Democrats on Monday also pressed Congress to pass bills that would give added protections to the special counsel.

“It is imperative that Congress take action now to protect the independence of the Special Counsel, wherever or however high his investigation may lead,” Sen. Mark Warner, D-Va., the top Democrats on the Senate Intelligence Committee.

Warner also said Congress “must also make it clear” that any attempts to pardon Manafort “would be unacceptable, and result in immediate, bipartisan action by Congress.”

Sen. Richard Blumenthal, D-Conn., a member of the Senate Judiciary Committee, said, “The president now owes the American people a serious explanation of his decision to hire Manafort and his own knowledge of this conspiracy.”

“As this investigation moves forward into its next critical stage, Special Counsel Mueller must be protected against any political interference,” Blumenthal said. “The Senate Judiciary Committee must move forward with public hearings, and witnesses under oath to examine the full extent of Russian interference in our elections and how the Trump Administration may have thwarted the work of the FBI.”

At her daily press briefing on Monday White House Press Secretary Sarah Sanders said the indictment’s in Mueller’s probe have “nothing to do” with Trump or his campaign.

When asked if Trump plans to fire Mueller, Sanders replied, “There is no intention or plan to make any changes in regards to the special counsel.”

Papadopolous’ indictment may  be more damaging to the White House. According to the complaint, Papadopolous lied to FBI agents “about the timing, extent and nature of his relationships and interactions with certain foreign nationals whom he understood to have close connections with senior Russian government officials.”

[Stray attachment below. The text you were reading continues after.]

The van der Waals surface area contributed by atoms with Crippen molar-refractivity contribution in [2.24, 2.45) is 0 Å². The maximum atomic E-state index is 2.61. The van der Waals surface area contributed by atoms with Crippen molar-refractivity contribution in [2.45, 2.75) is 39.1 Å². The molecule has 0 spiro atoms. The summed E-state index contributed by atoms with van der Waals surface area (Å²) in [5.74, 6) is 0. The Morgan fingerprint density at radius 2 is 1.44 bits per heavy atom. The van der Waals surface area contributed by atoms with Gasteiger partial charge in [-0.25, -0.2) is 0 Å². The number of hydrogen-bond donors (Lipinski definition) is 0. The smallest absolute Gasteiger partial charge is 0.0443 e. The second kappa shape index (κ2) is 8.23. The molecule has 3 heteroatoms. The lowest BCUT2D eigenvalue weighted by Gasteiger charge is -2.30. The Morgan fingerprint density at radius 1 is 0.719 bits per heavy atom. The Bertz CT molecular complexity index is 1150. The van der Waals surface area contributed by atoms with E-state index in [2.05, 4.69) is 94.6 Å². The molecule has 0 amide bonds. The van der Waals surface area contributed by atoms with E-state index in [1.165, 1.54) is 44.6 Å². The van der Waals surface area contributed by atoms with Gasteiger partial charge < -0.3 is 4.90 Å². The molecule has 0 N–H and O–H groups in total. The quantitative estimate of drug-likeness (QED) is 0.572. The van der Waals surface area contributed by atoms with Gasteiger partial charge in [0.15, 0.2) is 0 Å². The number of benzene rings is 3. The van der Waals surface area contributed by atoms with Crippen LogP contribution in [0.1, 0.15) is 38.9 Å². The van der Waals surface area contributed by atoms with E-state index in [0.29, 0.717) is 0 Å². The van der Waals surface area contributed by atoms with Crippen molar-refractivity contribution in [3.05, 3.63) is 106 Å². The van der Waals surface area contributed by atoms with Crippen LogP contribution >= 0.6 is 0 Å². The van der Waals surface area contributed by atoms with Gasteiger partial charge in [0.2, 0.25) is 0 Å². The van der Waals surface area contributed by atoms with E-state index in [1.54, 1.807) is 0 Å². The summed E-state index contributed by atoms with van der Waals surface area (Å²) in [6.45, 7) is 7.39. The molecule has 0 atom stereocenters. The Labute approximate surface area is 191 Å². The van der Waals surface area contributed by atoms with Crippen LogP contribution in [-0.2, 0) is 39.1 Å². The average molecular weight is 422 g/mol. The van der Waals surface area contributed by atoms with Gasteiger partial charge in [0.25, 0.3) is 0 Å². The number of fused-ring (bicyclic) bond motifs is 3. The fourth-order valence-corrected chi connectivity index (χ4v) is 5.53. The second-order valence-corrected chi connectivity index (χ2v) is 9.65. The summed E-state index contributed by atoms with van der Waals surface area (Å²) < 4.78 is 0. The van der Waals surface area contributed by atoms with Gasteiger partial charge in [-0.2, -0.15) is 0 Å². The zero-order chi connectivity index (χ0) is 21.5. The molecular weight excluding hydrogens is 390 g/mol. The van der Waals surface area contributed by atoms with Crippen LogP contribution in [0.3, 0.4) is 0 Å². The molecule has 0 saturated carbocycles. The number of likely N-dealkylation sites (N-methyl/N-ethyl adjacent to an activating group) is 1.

Among other things, the FBI alleges Papadopolous “falsely described his interactions with a certain foreign contact who discussed ‘dirt’ related to emails concerning Hillary Clinton.”

Himes, a member of the House Intelligence Committee, said “the indictments issued today against Paul Manafort and Rick Gates make clear the seriousness and momentum with which Robert Mueller is pursuing this investigation.”

“Even more damning is the guilty plea entered by George Papadopolus for lying to federal agents about his discussions with Russians, yet another contact heretofore unacknowledged by the Trump campaign,” Himes said. “Money laundering, making false statements, and conspiracy against the United States are crimes against all Americans and should be fully prosecuted as an assault on the foundations of our democracy.”

He said the House Intelligence Committee investigation “will continue in parallel with law-enforcement efforts. “

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Ana has written about politics and policy in Washington, D.C.. for Gannett, Thompson Reuters and UPI. She was a special correspondent for the Miami Herald, and a regular contributor to The New York TImes, Advertising Age and several other publications. She has also worked in broadcast journalism, for CNN and several local NPR stations. She is a graduate of the University of Maryland School of Journalism.